Have you ever had that “I haven’t a clue what to do” feeling? Most of us have at one time of another.
Something happens and your mind seems to go blank. You just don’t know what to do for the best. This can happen at work, when you’re driving, at a party, when playing sport, when something happens to hurt you deeply – I’m sure you can think of many times when something has happened to make your mind go blank. It can be particularly embarrassing when you’re in the spotlight, when others are looking at you, waiting for instructions or words of wisdom. The pressure to come up with an answer quickly adds a bit of anxiety that can cause your system to go into complete meltdown.
As a coach I am always asking my clients questions. I don’t do this to be awkward or to prove my superiority. My purpose is to find out what is holding the client back, to discover what needs fixing. It is not unusual for my first question to elicit an “I don’t know” answer. Sometimes this is because the client is just being too idle to think, but there are occasions when they genuinely think that they do not have an answer. However, whatever the reason, their “don’t know” answer doesn’t help either of us, so I have to ask a supplementary question in order to make progress.
This is where we start to learn something about how to find our way out of the maze of confusion that assails us when we don’t know what to do. What we need is a question that will interrogate the resources within. My strategy is to start with the end in mind. So I might ask a question like: “what would you like to happen?” or “How would you like the situation to look?” My aim is to get the client to think about a desired outcome. The answers we figure out for ourselves are always more likely to be meaningful to us; experience shows that they are certainly more likely to be acted upon.
Why Our Own Answers Are More Powerful Than Other People’s
There are four issues with someone else telling us what they think we should do:
- We may feel somewhat sceptical about the advice being offered. It may not sound right to us. We may not believe it. We may not trust the person giving the advice.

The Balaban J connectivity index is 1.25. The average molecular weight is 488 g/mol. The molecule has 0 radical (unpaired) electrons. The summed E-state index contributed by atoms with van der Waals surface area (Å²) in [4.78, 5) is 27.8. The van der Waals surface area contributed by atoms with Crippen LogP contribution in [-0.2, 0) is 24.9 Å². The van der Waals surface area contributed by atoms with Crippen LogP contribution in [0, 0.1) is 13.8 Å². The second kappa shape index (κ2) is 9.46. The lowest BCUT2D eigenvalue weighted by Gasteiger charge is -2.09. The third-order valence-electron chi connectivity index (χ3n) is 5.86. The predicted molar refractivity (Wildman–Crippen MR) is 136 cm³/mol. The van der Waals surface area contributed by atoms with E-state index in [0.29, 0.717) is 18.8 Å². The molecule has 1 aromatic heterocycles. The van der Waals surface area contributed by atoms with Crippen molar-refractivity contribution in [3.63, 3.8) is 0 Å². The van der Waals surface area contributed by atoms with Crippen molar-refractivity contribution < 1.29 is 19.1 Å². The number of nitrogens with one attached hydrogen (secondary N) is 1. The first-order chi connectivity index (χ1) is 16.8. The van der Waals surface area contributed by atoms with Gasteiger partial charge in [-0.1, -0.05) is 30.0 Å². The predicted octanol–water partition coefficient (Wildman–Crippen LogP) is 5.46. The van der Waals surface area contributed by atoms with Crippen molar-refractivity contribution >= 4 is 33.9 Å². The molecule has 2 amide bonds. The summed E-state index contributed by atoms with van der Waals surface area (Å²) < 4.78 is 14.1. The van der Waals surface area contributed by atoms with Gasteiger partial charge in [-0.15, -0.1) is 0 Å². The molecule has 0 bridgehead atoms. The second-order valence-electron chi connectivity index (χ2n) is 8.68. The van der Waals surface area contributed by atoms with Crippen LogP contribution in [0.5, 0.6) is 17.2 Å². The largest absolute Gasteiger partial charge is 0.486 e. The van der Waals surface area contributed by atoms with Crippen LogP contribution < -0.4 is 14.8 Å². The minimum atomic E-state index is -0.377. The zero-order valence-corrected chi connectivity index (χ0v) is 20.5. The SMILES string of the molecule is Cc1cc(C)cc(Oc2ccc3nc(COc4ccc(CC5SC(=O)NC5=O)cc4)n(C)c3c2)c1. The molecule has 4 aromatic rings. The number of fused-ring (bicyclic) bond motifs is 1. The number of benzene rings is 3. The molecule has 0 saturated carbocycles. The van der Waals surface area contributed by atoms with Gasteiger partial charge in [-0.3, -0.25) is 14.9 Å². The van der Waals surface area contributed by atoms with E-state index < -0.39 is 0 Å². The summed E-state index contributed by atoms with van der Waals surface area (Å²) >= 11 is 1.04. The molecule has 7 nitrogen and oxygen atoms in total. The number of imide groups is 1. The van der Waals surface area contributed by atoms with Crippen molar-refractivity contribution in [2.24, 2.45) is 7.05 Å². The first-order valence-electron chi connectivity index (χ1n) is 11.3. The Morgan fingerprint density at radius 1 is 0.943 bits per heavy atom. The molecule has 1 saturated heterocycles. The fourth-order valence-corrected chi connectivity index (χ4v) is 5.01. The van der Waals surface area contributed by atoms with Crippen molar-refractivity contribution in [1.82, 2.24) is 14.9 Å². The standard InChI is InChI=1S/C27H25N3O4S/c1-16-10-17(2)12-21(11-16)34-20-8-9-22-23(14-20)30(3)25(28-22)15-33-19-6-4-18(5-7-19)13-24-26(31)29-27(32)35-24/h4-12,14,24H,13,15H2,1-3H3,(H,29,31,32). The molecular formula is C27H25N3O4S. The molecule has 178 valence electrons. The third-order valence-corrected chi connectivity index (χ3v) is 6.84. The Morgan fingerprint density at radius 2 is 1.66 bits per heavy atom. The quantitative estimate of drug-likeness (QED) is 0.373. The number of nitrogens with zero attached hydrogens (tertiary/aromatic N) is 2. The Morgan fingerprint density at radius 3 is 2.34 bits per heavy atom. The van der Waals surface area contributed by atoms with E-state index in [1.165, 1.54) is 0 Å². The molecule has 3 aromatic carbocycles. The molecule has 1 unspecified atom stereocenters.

- We may have doubts about our ability to execute. “Do I have the resources, skills, knowledge, time, finances to be able to do this?”
- We may not be able to see ourselves actually doing what is suggested.
- We may just feel resentful at being told what to do.
You have probably experienced situations where someone has offered you advice and you have felt reluctant to accept or implement what is suggested. These “gut feelings” can be strong barriers to our progress. One cannot always justify one’s reluctance in a logical way, but one has an “inner knowing” that the suggestion is “not for me.” Inside you could be thinking, “that may work for you, but it won’t work for me.”
However, when you come up with your own answer or way to do something it is as if you own the idea. The picture is much clearer, it is easy to embellish. It sounds right to you. You can become excited by such ideas; and that excitement provides the energy to kick start you into action. When you own an idea you have the belief that you can make it work and that belief gives you strength.
Sir Roger Bannister believed he could run a mile in under 4 minutes, even though “everybody” was saying that it was not possible. His belief carried him through the 4-minute barrier. Within 25 years John Walker of New Zealand would run the mile in under 4 minutes more than one hundred times.
Steve Jobs had the idea that computers did not need to be as complicated to use as was the norm back in the days of DOS. In 1984 he took the Xerox research centre’s idea of a graphical user interface and incorporated it into the first Macintosh computer which had an operating system with windows, icons and a mouse. His vision provided the basis for building the world’s largest technology company.
Thomas Edison chose not to believe that homes had to be lit by gas lights and decided to look for a way to harness the power of electricity to illuminate a light bulb. His enthusiasm for his idea carried him through some two thousand experiments before he found the element for the lightbulb that brings light to our homes today.
As Henry Ford said: “if I had asked people what they wanted, they would have said faster horses.”
All of these men and millions of others have simply done things their own way. They questioned what others said, they interrogated and challenged their imaginations and they used their imaginations to create visions of their desired outcomes. They then energised themselves with their belief that they could make their visions into realities.
In effect they became unstuck from the shackles of conventional wisdom by asking themselves challenging questions.